Families and children suffer from not knowing where home is going to be, or with having alternative, communal living arrangements taken away. Some families and single moms are experiencing discrimination when landlords will not rent to them because they have children.
“It’s not just one demographic that is struggling here, it’s all kinds.”
We have been renting on Salt Spring and are having a hard time finding long-term housing. We have had a lot of funny business with our landlords, we have had them raise our rent illegally but we can’t do anything about it because there is nothing to move to.
I am working in a position that is essential to our community but our rental contract expires in early 2019 and I am already worried. We pay astronomical rent now, and we have lost our chance to buy in the current real estate market. We are a working family with two kids and pets and we can’t imagine trying to move to a new community. I help people with this kind or stress at work and then I come home to it, it is very threatening. It feels really, really scary. This is not the kind of stress we want to give our kids.
I hope that my story helps to jog some people’s awareness that it is not just one demographic that is struggling on Salt Spring Island, it is all kinds. Working professionals, families, single people, seniors – everyone. Thank-you for listening.
“Our daughter loves Salt Spring, she doesn’t want to leave.”
Brett and Tina Taylor’s story has been profiled in The Driftwood multiple times.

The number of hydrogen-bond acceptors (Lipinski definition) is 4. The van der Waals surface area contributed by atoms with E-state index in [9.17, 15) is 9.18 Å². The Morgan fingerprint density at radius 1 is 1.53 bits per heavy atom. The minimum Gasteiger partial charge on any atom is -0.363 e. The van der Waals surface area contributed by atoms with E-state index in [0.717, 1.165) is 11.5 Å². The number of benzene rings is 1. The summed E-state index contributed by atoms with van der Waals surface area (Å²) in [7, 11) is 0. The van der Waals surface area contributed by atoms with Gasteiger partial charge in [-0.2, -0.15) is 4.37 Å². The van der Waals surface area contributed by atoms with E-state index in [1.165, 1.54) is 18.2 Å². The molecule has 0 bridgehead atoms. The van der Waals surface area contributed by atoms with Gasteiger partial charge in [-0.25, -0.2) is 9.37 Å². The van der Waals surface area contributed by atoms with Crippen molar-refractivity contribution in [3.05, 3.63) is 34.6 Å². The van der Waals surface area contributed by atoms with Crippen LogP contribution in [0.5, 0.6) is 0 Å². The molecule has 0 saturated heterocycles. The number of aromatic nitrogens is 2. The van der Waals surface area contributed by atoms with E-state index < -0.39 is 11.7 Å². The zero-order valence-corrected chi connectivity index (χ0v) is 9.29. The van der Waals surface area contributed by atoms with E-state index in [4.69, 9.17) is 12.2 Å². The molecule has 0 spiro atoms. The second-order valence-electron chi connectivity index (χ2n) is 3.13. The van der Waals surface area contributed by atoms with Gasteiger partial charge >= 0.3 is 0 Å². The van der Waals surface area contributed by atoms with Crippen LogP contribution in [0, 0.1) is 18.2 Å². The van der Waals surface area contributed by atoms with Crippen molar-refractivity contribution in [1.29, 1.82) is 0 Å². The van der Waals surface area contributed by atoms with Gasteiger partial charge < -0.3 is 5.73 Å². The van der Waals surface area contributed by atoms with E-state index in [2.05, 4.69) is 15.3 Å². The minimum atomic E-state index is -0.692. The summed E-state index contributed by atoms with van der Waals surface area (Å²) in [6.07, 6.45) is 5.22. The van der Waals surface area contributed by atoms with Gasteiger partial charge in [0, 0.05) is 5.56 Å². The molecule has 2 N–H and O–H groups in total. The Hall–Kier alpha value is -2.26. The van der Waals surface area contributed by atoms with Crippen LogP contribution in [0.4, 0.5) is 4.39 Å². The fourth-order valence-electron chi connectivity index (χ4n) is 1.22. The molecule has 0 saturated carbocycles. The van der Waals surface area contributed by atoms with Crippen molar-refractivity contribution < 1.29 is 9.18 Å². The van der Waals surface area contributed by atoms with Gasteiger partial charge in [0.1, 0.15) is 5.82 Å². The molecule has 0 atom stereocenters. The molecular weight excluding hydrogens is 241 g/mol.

“After arriving, they moved into a rental home and were told to put down their roots. They had a child, made the rental their home and were planning on staying for good when they were told to move out. Their landlord had decided to sell their home. They were left without anywhere to live in the middle of summer in 2016. At the time, Tina was pregnant with their second child.
Eventually, they found a new housing solution by buying a yurt and moving onto their friend’s land. For two years, it seemed like their troubles were at an end, but in April 2018 they were informed by Islands Trust bylaw enforcement staff that their living situation was illegal and they were thrust back into housing limbo.
Brett and Tina have had to discuss being forced from their community with their young daughter. “Phoenix loves Salt Spring, she doesn’t want to leave,” Tina says.”
Be sure to read their story in their multimedia feature on the housing crisis.
“We posted on the exchange and barely had any response.”
We decided to make the move from Tsawwassen to Salt Spring Island for a variety of reasons, but mainly for the opportunities for our kids to be around nature and to attend a school that was more in line with what we wanted for them.
-Brett and Tina
Home is stability, and with little ones this is a very uncomfortable place to be.
We started searching in February, and quickly got a sense of the lack of housing on the island so were advised to post on the SS Exchange. It was unfortunately a bad time of year to be searching as we were informed most people try to do short-term rentals over the summer. We posted on the exchange, and barely had any response.